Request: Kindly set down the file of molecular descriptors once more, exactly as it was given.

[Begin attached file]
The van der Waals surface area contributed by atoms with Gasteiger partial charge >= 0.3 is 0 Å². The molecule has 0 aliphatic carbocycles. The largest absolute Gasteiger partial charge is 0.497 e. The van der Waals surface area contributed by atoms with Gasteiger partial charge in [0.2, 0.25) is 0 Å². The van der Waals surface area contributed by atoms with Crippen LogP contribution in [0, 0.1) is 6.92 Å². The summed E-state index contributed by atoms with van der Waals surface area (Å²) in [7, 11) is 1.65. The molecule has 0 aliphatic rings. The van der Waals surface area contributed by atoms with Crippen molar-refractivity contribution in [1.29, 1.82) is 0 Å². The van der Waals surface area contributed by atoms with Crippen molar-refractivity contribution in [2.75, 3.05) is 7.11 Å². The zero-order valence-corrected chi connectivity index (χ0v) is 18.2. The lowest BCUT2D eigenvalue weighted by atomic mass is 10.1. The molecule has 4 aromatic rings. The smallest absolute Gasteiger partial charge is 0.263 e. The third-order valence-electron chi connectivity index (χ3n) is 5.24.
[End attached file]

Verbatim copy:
The van der Waals surface area contributed by atoms with Gasteiger partial charge >= 0.3 is 0 Å². The molecule has 0 aliphatic carbocycles. The largest absolute Gasteiger partial charge is 0.497 e. The van der Waals surface area contributed by atoms with Gasteiger partial charge in [0.2, 0.25) is 0 Å². The van der Waals surface area contributed by atoms with Crippen LogP contribution in [0, 0.1) is 6.92 Å². The summed E-state index contributed by atoms with van der Waals surface area (Å²) in [7, 11) is 1.65. The molecule has 0 aliphatic rings. The van der Waals surface area contributed by atoms with Crippen molar-refractivity contribution in [1.29, 1.82) is 0 Å². The van der Waals surface area contributed by atoms with Crippen molar-refractivity contribution in [2.75, 3.05) is 7.11 Å². The zero-order valence-corrected chi connectivity index (χ0v) is 18.2. The lowest BCUT2D eigenvalue weighted by atomic mass is 10.1. The molecule has 4 aromatic rings. The smallest absolute Gasteiger partial charge is 0.263 e. The third-order valence-electron chi connectivity index (χ3n) is 5.24.